However, there is a difference between the lightness seen in this scene in Wicked and the lightness seen in The Dreamlife of Letters. In The Dreamlife of Letters there is a lightness that is definitely present, however it is really only seen because we become aware of the lack of weight. Meanwhile, in Wicked, Elphaba seems the very opposite of light, instead, there is a sort of spitefulness to her defying gravity, a sort of finding a loophole against the weight. It seems less innocent. Elphaba’s lightness, if possible, seems heavier. At the same time, Elphaba conquering the weight, defying it, seems a more accomplished feat than those of letters flitting across a page. While Elphaba’s lightness provides substance to her image, the fleeting words seem less significant due to their lack of weight.

Graphic Design and Lightness.

Ellen Lupton says that transparency can build relationships between layers of graphic elements. Transparency can “serve to build complexity by allowing layers to mix and merge together” (147). 

The beginning of this section of her book, opens up with a quote by Gyorgy Kepes (147):

Transparency means a simultaneous perception of different spatial locations…The position of the transparent figures has equivocal meaning as one sees each figure now as the closer, now as the farther one.

Visually, this E-lit exemplifies transparency. The “Dreamlife of Letters” is this idea that the life of a letter is finite, it is limited, that soon the letter will become transparent and will die off. And when this happens, the next letter will jump in, only to eventually be replaced by another. Because a letter cannot last, it is light. Visually, we see the letters fade into the background and lose their weight – they become transparent. Something that is transparent, cannot stick. It will fade. It is often hard to notice or grasp or touch. Like fog, you can’t put your hands around it and hold onto it. Instead, the letters, like the fog, will slip out of reach.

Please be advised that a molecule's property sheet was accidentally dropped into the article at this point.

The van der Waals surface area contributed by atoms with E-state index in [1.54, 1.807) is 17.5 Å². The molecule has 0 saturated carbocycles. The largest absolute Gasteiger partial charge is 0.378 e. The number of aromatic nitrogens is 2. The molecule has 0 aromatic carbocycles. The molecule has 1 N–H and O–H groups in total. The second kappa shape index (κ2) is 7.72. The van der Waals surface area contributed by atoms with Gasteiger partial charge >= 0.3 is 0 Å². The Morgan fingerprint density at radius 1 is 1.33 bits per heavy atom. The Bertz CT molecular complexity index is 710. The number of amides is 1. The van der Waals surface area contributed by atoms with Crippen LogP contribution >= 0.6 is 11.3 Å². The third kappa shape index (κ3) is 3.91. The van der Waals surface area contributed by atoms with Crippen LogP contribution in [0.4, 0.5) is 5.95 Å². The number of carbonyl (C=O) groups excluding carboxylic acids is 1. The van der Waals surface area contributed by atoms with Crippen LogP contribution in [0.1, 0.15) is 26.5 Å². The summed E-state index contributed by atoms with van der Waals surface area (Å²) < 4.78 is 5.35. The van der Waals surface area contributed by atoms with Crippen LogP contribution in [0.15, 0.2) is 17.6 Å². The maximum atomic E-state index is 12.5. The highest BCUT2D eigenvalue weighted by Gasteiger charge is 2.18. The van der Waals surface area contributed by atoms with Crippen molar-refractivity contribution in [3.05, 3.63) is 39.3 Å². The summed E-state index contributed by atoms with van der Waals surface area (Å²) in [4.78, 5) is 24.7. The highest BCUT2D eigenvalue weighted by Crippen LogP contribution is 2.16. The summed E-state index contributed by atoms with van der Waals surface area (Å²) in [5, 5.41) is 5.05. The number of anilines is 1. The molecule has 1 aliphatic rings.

However, this idea that transparency can add complexity and “simultaneous perception of different spatial locations” is interesting if you think about the idea of a dream. Since this whole E-lit is playing off of the idea that letters have a sort of dreamlife, then the fact that they drift in and out of our consciousness, illustrates a tendency of dreams. In our dreams, there can be a sort of complexity with what is going on – we often have many different thoughts occurring simultaneously. These thoughts flit across our mind, but their dreamlife is short. They, too, will fade like the letters in the E-lit piece. In dreams, brief ideas or words will form, and will morph into other ideas or words, but none of them ever really last. And when you wake up, they have usually faded from your memory. There is a sort of lightness to our dreams – they cannot stay in our minds. They don’t hold enough weight. Just like “The Dreamlife of Letters,” they become transparent.

Lightness in E-lit.

My E-lit example of lightness is “The Dreamlife of Letters” by Brian Kim Stefans. In this E-lit piece, we are visually shown images of letters, in alphabetical order. Therefore, our first images are ones that start with the letter ‘A.” Different words that start with “A” flit around the screen – they twirl, they swirl, they glide, they float. All these letters, and the ease in which they morph into one word to the next, illustrate a sort of lightness of language, as well as a lightness of thought. The idea that one word can easily transform into another, which can disappear in the blink of an eye to be shifted into something entirely different, illustrates that our thoughts are often not held down by gravity – they are subject to change. There is a definite lack of gravity, or weight, in this e-lit piece.

This E-lit also hints at the idea that letters, or words, alone, are not enough to form a heavy enough weight. You often need more than just a letter or a couple words for the meaning to stick. Often, you need a sentence, a complete thought. Lightness is what is obtained when thoughts are broken up and dissected into their smallest, or lightest, parts. The fact that this E-lit is entitled, “The Dreamlife of Letters,” is fascinating, because dreaming can be seen as a sort of escape from the heavy burdens of everyday life. When you dream, you can feel lighter. The scenes in dreams morph quickly form one thing to another, and they often don’t form coherent thoughts. And the lifespan of a dream is short-lived – it ultimately does not hold much weight, because in a couple hours you wake up and the dream bubble has burst.

The Dreamlife of Letters

Lightness Defined.